As a small-business owner, you fight for every advantage to find ways to save money and earn profit. Cutting costs and leveraging your time efficiently can be the difference between a good year and a great year. When facing these everyday challenges, you may not take the time to address a long-term issue—estate planning. However, if you look ahead and plan your estate carefully, your family and business will benefit.
Currently, the estate tax is a graduated rate based on an estate's size and caps at 46 percent. Recent proposals in Congress have sought to eliminate the estate tax, but each one has failed when it was brought up for a vote. In fact, many of the wealthiest families in the U.S. have lobbied against repeal, making reform or repeal more difficult.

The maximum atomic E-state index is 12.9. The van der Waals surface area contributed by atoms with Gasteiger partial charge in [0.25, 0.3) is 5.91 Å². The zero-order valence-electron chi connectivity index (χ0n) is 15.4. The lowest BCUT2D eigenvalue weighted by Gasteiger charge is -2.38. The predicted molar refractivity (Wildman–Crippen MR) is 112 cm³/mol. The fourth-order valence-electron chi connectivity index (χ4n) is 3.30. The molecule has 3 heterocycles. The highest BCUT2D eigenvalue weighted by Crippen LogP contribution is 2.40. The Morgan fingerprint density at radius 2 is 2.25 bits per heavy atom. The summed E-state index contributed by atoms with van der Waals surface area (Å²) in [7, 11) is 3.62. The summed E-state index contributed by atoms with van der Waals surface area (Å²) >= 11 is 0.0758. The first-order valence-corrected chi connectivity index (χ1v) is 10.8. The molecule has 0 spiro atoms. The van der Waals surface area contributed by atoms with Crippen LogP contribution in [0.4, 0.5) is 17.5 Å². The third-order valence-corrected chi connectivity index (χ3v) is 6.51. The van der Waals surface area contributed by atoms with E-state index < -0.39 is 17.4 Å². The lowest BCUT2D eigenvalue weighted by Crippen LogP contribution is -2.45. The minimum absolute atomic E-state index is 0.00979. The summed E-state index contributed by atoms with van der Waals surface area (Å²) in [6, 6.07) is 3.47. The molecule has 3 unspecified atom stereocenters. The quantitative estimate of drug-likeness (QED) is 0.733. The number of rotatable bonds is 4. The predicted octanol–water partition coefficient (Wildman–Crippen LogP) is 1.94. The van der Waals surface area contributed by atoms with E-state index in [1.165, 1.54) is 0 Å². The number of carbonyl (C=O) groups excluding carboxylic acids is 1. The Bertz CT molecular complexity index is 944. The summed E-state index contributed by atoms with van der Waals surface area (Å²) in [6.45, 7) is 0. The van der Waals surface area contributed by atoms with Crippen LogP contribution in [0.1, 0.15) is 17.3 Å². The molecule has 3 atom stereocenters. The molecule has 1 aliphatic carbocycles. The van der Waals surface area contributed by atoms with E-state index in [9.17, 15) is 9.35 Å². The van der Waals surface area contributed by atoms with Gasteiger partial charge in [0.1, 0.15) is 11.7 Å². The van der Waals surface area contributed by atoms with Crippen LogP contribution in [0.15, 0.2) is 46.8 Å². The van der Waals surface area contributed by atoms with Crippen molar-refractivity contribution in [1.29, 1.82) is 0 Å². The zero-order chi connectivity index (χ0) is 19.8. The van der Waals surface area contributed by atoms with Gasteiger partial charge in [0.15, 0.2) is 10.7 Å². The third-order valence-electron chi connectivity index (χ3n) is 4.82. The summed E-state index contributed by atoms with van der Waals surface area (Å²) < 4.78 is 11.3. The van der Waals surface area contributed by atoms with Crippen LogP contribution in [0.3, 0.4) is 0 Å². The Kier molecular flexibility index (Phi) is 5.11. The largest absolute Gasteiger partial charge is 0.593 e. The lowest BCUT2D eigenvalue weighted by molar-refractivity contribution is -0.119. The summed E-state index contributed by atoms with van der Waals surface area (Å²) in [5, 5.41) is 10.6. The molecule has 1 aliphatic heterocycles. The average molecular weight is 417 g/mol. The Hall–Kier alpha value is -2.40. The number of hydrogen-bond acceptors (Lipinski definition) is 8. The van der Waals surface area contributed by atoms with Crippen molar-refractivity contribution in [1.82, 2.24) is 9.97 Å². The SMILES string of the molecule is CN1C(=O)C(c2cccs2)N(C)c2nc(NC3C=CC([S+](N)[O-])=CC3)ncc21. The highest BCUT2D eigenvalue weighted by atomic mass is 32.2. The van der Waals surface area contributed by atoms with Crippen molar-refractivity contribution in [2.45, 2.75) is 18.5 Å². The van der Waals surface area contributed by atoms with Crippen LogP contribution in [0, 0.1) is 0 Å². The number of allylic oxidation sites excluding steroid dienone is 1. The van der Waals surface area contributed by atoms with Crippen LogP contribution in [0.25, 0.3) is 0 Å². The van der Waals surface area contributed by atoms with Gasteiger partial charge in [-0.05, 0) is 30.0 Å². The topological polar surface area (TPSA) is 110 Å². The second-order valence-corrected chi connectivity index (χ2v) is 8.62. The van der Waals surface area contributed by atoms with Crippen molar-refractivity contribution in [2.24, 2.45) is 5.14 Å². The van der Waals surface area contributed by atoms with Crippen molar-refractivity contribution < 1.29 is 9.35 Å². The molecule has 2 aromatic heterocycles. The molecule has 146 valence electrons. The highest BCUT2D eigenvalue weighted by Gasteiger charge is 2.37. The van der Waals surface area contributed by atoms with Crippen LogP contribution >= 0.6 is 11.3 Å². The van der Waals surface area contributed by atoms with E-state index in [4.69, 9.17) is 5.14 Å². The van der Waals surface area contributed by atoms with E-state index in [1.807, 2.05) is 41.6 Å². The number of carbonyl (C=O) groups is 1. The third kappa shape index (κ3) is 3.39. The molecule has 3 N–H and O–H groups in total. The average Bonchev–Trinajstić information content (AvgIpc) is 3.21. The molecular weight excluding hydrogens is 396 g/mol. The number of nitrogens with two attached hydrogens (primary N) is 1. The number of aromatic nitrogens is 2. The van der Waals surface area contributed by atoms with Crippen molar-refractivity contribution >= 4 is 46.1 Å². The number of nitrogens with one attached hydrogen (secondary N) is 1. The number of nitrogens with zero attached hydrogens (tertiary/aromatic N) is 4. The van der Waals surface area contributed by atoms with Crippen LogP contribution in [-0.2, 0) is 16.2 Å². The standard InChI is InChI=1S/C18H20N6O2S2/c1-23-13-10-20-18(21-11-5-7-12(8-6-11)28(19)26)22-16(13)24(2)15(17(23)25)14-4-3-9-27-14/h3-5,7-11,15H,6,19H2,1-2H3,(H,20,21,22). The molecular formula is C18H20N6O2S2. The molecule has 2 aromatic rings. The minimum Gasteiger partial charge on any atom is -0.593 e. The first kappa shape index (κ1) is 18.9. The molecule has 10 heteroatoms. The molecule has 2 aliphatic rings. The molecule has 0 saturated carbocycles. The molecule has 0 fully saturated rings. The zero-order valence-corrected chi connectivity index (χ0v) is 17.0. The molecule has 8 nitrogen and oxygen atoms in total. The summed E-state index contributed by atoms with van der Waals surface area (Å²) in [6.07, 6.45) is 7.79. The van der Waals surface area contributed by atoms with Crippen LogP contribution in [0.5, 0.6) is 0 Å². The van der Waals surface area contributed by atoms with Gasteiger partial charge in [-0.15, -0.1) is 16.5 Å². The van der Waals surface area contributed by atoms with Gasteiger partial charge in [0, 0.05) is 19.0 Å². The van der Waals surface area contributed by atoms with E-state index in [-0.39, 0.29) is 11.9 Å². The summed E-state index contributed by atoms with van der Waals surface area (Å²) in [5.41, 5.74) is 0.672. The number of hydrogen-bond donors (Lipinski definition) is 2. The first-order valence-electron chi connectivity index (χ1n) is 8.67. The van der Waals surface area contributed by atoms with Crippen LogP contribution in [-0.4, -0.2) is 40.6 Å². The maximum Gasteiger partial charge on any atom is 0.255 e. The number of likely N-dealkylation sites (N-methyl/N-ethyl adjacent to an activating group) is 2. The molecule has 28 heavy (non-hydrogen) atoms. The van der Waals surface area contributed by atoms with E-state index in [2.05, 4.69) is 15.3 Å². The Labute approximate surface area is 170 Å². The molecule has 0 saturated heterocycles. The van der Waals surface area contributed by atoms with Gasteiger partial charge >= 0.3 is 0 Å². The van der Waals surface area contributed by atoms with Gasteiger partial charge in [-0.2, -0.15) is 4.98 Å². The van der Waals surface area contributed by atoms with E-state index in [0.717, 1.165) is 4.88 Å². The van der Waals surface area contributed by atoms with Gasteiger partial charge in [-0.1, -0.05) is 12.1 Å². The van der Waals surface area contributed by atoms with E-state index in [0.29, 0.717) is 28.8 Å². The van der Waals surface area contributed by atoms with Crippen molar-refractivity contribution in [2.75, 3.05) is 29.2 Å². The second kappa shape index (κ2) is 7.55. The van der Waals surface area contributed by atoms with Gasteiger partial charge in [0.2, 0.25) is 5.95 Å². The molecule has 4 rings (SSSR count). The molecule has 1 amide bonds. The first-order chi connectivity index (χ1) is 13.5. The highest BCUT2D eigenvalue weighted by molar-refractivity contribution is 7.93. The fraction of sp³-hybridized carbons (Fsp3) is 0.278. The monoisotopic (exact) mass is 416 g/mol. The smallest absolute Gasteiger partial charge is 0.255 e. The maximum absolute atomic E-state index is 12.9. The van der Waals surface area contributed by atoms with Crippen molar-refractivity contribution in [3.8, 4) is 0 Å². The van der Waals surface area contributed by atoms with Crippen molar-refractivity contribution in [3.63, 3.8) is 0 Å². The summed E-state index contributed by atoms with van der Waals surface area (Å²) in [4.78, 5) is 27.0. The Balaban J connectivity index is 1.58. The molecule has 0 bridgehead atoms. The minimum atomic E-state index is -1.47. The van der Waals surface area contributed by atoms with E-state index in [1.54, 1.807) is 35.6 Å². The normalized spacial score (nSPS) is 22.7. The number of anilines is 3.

With the recent changes in Congress, the prospect of estate tax repeal is all but dead for at least the near future. The previous Congress was unable to make many of the provisions of the current code permanent, and several will expire in 2010. This makes estate planning more difficult than ever because many provisions may expire in as little as four years. If no reform measures are taken, tax laws could revert to pre-2001 rates and roll back any and all tax-planning advantages implemented during the past six years.